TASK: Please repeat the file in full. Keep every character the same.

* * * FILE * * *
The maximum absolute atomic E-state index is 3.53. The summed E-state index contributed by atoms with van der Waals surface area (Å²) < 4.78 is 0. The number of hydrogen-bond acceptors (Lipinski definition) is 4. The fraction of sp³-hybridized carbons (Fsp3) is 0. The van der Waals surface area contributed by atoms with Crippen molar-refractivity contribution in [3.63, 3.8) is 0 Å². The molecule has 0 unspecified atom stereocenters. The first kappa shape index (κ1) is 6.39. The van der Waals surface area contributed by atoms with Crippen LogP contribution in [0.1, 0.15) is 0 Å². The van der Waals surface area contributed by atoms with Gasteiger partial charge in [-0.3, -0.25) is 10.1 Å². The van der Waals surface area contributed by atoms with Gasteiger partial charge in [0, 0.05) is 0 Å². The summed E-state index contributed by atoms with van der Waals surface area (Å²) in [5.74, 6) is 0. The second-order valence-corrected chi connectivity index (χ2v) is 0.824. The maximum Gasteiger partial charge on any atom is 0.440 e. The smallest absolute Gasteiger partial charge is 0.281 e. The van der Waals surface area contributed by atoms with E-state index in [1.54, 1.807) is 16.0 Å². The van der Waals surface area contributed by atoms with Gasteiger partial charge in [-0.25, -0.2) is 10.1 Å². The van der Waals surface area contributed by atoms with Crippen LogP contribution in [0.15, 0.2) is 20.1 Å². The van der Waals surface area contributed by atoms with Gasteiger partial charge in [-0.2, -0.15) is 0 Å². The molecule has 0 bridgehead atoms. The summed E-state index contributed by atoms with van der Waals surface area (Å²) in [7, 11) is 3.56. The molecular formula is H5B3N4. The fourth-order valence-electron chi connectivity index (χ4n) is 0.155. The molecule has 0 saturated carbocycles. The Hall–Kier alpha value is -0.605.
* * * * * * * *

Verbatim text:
The maximum absolute atomic E-state index is 3.53. The summed E-state index contributed by atoms with van der Waals surface area (Å²) < 4.78 is 0. The number of hydrogen-bond acceptors (Lipinski definition) is 4. The fraction of sp³-hybridized carbons (Fsp3) is 0. The van der Waals surface area contributed by atoms with Crippen molar-refractivity contribution in [3.63, 3.8) is 0 Å². The molecule has 0 unspecified atom stereocenters. The first kappa shape index (κ1) is 6.39. The van der Waals surface area contributed by atoms with Crippen LogP contribution in [0.1, 0.15) is 0 Å². The van der Waals surface area contributed by atoms with Gasteiger partial charge in [-0.3, -0.25) is 10.1 Å². The van der Waals surface area contributed by atoms with Gasteiger partial charge in [0, 0.05) is 0 Å². The summed E-state index contributed by atoms with van der Waals surface area (Å²) in [5.74, 6) is 0. The second-order valence-corrected chi connectivity index (χ2v) is 0.824. The maximum Gasteiger partial charge on any atom is 0.440 e. The smallest absolute Gasteiger partial charge is 0.281 e. The van der Waals surface area contributed by atoms with E-state index in [1.54, 1.807) is 16.0 Å². The van der Waals surface area contributed by atoms with Gasteiger partial charge in [-0.25, -0.2) is 10.1 Å². The van der Waals surface area contributed by atoms with Crippen LogP contribution in [0.15, 0.2) is 20.1 Å². The van der Waals surface area contributed by atoms with Gasteiger partial charge in [-0.2, -0.15) is 0 Å². The molecule has 0 bridgehead atoms. The summed E-state index contributed by atoms with van der Waals surface area (Å²) in [7, 11) is 3.56. The molecular formula is H5B3N4. The fourth-order valence-electron chi connectivity index (χ4n) is 0.155. The molecule has 0 saturated carbocycles. The Hall–Kier alpha value is -0.605.